Hobbit poster not-so '100% Pure NZ'
Mon, 17 Sep 2012 1:17p.m.
The film industry's version of JRR Tolkien's Middle Earth is being touted as "100% Pure New Zealand" but there is also a slice of English countryside.
The Northumberland Gazette reports a teaser image for The Hobbit shows the wizard Gandalf striding through countryside which is actually local landscape north of Newcastle.
The Hobbit movies have been filmed in New Zealand and Tourism New Zealand is spending the bulk of its $65-million budget piggybacking on the shooting locations, with a "100% Middle Earth, 100% Pure New Zealand" campaign.
However, the English detour did not concern Tourism New Zealand chief executive Kevin Bowler.
It would not detract from the campaign, which was "going from strength to strength", he said in a statement.
"Fans and travellers across the world know that New Zealand is home of Middle Earth."
That's despite Tolkien, an English scholar, basing his Hobbit book and the Lord of the Rings trilogy on Norse, Anglo Saxon and German mythology.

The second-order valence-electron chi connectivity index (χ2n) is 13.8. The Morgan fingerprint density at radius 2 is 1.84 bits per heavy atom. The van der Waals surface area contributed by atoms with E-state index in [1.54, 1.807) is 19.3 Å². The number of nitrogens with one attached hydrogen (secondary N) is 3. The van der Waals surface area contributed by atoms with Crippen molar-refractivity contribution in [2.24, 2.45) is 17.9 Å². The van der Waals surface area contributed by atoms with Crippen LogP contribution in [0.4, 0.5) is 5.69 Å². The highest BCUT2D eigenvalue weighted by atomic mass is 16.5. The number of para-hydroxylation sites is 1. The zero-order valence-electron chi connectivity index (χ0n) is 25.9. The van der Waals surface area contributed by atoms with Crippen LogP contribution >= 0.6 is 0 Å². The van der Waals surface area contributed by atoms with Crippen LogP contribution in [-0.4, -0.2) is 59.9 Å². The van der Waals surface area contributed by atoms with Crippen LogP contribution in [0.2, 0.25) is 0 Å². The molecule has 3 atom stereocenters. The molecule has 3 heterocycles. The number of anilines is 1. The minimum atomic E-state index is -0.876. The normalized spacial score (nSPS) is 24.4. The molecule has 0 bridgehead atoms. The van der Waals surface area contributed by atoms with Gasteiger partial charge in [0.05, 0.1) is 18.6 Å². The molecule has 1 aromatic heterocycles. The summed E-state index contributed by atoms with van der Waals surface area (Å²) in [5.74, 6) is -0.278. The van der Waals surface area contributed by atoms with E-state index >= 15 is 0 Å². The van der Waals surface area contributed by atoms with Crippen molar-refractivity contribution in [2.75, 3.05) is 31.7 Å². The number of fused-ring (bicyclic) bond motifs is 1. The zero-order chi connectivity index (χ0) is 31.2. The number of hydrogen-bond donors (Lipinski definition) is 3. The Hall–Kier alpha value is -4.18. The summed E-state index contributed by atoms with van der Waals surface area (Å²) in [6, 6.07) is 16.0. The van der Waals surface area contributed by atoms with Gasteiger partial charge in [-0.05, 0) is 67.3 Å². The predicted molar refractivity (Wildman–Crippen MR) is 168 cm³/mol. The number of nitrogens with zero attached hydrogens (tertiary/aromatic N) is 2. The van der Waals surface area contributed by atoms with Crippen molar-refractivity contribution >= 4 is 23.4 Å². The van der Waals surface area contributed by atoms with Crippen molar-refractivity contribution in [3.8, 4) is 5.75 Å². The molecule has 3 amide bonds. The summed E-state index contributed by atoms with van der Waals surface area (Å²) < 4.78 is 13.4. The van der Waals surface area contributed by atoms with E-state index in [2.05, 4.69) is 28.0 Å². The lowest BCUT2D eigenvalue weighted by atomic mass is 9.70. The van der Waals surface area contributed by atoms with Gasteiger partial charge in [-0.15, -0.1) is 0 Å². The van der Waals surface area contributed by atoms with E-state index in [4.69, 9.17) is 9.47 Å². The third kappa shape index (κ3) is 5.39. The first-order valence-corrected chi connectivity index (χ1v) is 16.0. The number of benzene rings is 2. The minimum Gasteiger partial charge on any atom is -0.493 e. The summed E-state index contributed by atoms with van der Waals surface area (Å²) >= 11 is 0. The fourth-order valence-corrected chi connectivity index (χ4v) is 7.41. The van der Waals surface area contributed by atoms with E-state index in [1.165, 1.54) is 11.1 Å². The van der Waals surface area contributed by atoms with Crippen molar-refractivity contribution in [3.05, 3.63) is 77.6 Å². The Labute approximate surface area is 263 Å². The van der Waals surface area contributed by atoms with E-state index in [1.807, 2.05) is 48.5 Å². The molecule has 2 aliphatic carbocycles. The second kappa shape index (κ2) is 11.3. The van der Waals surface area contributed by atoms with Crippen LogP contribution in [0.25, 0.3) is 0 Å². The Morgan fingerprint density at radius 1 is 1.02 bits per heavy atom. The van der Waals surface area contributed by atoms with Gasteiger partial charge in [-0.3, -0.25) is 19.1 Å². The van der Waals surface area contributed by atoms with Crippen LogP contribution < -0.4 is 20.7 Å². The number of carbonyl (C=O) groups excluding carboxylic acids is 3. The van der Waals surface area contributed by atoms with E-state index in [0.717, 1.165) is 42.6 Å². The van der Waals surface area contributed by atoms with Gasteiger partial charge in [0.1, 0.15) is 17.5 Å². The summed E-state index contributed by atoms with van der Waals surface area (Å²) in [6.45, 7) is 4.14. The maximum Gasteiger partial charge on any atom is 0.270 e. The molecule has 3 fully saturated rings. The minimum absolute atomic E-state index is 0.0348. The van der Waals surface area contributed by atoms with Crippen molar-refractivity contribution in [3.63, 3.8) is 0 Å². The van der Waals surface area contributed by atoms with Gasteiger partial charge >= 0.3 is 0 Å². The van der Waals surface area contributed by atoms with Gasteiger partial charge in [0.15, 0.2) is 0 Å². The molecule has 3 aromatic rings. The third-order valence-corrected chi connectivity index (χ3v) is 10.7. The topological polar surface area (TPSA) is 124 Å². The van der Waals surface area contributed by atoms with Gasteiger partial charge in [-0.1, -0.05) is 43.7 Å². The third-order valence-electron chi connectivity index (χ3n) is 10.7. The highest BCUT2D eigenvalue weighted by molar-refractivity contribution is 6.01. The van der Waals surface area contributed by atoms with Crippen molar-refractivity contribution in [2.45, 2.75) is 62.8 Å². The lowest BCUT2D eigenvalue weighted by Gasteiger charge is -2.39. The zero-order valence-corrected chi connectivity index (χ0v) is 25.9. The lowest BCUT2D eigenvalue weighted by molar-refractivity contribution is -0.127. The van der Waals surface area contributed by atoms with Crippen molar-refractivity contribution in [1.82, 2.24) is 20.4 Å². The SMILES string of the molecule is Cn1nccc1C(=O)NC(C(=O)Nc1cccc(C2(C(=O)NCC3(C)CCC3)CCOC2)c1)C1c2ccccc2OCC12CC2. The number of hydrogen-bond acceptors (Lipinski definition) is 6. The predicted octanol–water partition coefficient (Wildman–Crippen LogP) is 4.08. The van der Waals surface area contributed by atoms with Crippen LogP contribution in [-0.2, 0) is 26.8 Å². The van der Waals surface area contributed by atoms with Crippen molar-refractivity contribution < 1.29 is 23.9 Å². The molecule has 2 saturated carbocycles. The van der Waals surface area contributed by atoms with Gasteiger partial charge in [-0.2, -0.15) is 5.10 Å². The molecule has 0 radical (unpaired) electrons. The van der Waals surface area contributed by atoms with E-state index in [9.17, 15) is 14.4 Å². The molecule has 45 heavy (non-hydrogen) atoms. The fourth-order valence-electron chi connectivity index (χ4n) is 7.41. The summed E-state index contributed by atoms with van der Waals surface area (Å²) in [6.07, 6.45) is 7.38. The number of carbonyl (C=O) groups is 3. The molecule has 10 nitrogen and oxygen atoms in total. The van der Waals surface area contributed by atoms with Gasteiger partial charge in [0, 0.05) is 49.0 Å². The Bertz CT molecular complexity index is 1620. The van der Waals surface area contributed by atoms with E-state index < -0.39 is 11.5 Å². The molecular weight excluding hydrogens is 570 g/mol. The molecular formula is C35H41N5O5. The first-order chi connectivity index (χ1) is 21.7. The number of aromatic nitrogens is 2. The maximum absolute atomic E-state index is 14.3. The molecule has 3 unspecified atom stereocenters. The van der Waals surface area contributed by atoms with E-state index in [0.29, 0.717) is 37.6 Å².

Meanwhile, The Hobbit's director Sir Peter Jackson has announced that as part of Tolkien Week, the 75th anniversary of the book's publication, that a new Hobbit trailer will be released on Wednesday.
The Hobbit, which is being released in three parts, has been shot in 3D and at 48 frames a second, twice the speed that has been the standard since the 1920s.
The first movie will have its world premiere in Wellington in late November.
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17/09/2012 10:08:04 p.m.
Brian Boru wrote:
The only way that New Zealand can really claim to be Middle-earth is through the different scholars its universities have produced that have added to the scholarship in Old Norse, Anglo Saxon and Germanic mythology that made up the programme that Tolkien taught at Oxford University from where he said that his idea of Middle-earth came from. The best and the most important connection he had with any NZer in regards to this was his tutor Kenneth Sisam who was born in Opotoki NZ in 1887, and graduated from Auckland University and went on a Rhodes scholarship to Oxford in 1910. Sisam first taught Tolkien in 1913 and Tolkien said in 1970 that he owed Sisam a big debt for teaching him to read the texts that made up the mythology, which helped him develop his ideas for his legendarium. Sisam also went up against Tolkien for the professorship of Anglo-Saxon at Oxford University in 1925 and because all the voting came out equal between them across the faculty the Vice Chancellor of Oxford had to cast his vote to break the deadlock, which went in Tolkien's favour. I note that neither the film or tourist industry has picked up on any of this.
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